Bervin, Jen. Silk Poems. New York, NY: Nighboat Books, 2017.
Darias-Beautell, Eva. “The Softness of Theory: A T(r)opological Reading of Lisa Robertson’s ‘Soft Architecture'.” Mosaic: An Interdisciplinary Critical Journal 49, no. 4 (December 2016): 53–70. https://doi.org/jstor.org/stable/44030597.
Davidson, Ian. “Picture This: Space and Time in Lisa Robertson's ‘Utopia'.” Mosaic: An Interdisciplinary Critical Journal 40, no. 4 (December 2007): 87–102.
Dickinson, Adam. “Pataphysics and Biosemiotics in Lisa Robertson's Office for Soft Architecture.” Interdisciplinary Studies in Literature and Environment 18, no. 3 (2011): 615–36. https://doi.org/jstor.org/stable/44087009.
Joseph, Maia. “The Afterlife of the City: Reconsidering Urban Poetic Practice.” Studies in Canadian Literature 34, no. 2 (2009): 152–77. https://doi.org/journals.lib.unb.ca/index.php/SCL/article/view/12706.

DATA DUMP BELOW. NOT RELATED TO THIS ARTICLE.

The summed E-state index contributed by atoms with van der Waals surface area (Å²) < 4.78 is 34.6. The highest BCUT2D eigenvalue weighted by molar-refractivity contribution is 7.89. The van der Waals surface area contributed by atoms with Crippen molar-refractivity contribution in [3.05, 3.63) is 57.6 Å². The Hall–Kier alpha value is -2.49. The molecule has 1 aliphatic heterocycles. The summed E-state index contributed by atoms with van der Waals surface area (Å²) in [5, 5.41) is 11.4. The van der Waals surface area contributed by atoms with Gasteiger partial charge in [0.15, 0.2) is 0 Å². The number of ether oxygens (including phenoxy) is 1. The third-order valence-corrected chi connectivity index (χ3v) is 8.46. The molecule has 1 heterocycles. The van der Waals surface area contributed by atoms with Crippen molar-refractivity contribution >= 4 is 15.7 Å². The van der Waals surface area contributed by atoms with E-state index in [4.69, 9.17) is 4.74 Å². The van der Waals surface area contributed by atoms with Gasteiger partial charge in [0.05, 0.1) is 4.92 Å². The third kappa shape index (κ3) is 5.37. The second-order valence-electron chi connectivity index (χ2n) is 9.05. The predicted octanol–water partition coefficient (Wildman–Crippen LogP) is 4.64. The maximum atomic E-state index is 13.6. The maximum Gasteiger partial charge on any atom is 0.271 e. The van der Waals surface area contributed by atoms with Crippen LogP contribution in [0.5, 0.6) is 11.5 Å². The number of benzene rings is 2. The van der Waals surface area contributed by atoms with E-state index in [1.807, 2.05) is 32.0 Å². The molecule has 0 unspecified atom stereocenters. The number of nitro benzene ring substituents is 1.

Lefebvre, Henri. The Production of Space. Oxford, UK: Blackwell, 1991.
Pasolini, Pier Paolo. “Observations on the Long Take.” Translated by Norman MacAfee and Craig Owens. October 13 (1980): 3–6. https://doi.org/10.2307/3397696.
Robertson, Lisa. “Lisa Robertson Lecture.” The Leslie Scalapino Lecture in Innovative Poetics. Lecture, 2015.
Robertson, Lisa. Occasional Work and Seven Walks from the Office for Soft Architecture. New York, NY: Publication Studio Hudson, 2017.
Robertson, Lisa. The Weather. Vancouver, CA: New Star Books, 2014.
Smailbegović Ada. Poetics of Liveliness: Molecules, Fibers, Tissues, Clouds. New York, NY: Columbia University Press, 2021.
Published in Walking Backwards into a Room